NOAAS Reuben Lasker is a National Oceanic and Atmospheric Administration (NOAA) fishery research vessel. The ship's namesake, Reuben Lasker, was a fisheries biologist who served with the Southwest Fisheries Center, National Marine Fisheries Service, and taught at the Scripps Institution of Oceanography.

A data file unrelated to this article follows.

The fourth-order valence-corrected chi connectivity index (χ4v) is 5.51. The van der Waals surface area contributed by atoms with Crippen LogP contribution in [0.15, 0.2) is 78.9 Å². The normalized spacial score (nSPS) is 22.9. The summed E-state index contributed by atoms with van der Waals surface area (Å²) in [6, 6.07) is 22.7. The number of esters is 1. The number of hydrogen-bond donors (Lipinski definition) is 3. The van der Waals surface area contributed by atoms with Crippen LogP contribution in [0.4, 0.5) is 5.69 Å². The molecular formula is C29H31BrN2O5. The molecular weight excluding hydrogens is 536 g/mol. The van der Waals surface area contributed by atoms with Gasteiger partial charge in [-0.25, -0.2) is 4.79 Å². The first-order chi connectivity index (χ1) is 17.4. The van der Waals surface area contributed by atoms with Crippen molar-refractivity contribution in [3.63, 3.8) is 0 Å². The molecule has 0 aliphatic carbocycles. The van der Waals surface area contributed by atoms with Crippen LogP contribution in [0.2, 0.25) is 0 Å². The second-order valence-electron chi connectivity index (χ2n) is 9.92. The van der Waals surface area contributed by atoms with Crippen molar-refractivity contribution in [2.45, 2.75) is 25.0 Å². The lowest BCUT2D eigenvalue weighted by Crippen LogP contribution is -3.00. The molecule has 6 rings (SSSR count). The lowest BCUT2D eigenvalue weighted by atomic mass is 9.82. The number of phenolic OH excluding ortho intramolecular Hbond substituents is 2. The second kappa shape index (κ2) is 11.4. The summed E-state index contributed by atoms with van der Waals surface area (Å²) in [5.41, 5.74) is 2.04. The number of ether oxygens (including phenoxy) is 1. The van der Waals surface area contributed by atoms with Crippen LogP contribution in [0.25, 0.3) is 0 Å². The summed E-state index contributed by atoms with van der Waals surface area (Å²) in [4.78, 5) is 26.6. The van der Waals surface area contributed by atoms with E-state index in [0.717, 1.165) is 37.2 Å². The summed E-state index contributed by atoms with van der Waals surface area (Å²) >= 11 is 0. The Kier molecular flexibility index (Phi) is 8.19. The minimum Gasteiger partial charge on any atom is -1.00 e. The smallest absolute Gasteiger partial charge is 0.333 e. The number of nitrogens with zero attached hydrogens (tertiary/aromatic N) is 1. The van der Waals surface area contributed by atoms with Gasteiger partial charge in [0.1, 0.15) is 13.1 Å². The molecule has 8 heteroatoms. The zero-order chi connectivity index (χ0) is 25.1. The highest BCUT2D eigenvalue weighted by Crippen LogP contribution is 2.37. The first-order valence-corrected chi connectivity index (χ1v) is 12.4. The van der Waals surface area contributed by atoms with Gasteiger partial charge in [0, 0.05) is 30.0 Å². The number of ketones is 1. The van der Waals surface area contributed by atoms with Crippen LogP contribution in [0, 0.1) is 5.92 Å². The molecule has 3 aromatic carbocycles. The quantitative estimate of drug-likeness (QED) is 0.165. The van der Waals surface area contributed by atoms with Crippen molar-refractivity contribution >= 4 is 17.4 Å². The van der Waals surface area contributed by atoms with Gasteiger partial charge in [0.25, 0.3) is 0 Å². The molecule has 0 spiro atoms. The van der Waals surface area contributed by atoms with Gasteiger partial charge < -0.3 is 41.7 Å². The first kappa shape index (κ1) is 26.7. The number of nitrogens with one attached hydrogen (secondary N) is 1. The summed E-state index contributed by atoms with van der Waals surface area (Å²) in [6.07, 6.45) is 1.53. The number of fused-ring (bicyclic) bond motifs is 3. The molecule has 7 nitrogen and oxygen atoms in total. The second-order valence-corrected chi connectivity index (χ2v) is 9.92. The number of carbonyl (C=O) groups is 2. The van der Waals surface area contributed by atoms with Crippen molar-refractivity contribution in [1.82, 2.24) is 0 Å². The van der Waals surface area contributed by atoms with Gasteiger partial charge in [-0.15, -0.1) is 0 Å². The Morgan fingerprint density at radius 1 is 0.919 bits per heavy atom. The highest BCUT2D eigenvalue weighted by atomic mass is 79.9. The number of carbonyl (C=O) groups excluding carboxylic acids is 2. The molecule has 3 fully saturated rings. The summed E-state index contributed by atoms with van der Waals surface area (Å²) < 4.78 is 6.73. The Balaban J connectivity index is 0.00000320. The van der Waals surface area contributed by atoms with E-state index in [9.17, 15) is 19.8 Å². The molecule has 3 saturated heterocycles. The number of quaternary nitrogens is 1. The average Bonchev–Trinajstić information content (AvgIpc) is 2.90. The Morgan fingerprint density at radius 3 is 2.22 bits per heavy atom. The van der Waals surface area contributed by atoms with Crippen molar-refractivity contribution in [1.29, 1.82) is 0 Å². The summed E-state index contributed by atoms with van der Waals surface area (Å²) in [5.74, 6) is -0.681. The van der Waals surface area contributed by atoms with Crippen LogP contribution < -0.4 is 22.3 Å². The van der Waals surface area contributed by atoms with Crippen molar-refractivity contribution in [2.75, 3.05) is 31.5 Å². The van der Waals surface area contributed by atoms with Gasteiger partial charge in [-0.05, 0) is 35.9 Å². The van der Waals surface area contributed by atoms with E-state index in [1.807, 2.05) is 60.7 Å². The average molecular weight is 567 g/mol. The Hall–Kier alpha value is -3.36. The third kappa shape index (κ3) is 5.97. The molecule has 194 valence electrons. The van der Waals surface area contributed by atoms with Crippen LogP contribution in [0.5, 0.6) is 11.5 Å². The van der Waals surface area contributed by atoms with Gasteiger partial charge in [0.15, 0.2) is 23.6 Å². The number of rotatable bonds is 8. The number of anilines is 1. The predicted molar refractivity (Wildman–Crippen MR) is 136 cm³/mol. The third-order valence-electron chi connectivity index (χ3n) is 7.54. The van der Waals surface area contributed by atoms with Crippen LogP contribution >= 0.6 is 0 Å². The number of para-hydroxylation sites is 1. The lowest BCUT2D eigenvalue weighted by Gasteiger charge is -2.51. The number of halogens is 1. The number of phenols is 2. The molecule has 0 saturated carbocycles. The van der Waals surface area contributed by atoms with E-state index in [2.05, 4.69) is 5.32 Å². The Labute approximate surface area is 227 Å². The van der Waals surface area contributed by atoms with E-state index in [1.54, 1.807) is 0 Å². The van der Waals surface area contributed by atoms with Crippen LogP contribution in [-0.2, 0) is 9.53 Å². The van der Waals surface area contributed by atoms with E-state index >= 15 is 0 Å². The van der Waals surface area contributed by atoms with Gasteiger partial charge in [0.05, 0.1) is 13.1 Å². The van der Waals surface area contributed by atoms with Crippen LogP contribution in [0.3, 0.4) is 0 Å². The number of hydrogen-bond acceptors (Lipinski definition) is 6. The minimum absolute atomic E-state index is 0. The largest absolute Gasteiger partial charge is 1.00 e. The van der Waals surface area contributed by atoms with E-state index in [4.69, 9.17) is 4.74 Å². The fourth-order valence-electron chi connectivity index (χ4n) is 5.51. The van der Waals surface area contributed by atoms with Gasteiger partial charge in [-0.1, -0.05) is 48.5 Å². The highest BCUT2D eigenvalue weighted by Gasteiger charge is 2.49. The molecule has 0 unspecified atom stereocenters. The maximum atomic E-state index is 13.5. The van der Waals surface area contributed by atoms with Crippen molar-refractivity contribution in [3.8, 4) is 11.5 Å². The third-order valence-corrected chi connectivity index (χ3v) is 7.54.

Capable of conducting multidisciplinary oceanographic operations in support of biological, chemical, and physical process studies, Reuben Lasker was commissioned as the fifth of a class of five of the most advanced fisheries research vessels in the world, with a unique capability to conduct both fishing and oceanographic research. She is a stern trawler with fishing capabilities similar to those of commercial fishing vessels. She is rigged for longlining and trap fishing and can conduct trawling operations to depths of 3,500 meters (11,483 feet). Her most advanced feature is the incorporation of United States Navy-type acoustic quieting technology to enable NOAA scientists to monitor fish populations without the ship's noise altering the behavior of the fish, including advanced quieting features incorporated into her machinery, equipment, and propeller. Her oceanographic hydrophones are mounted on a retractable centerboard, or drop keel, that lowers scientific transducers away from the region of hull-generated flow noise, enhancing the quality of the data collected. To take full advantage of these advanced data-gathering capabilities, she has the Scientific Sonar System, which can accurately measure the biomass of fish in a survey area. She also has an Acoustic Doppler Current Profiler with which to collect data on ocean currents and a multibeam sonar system that provides information on the content of the water column and on the type and topography of the seafloor while she is underway, and she can gather hydrographic data at any speed up to 11 knots (20 km/hr).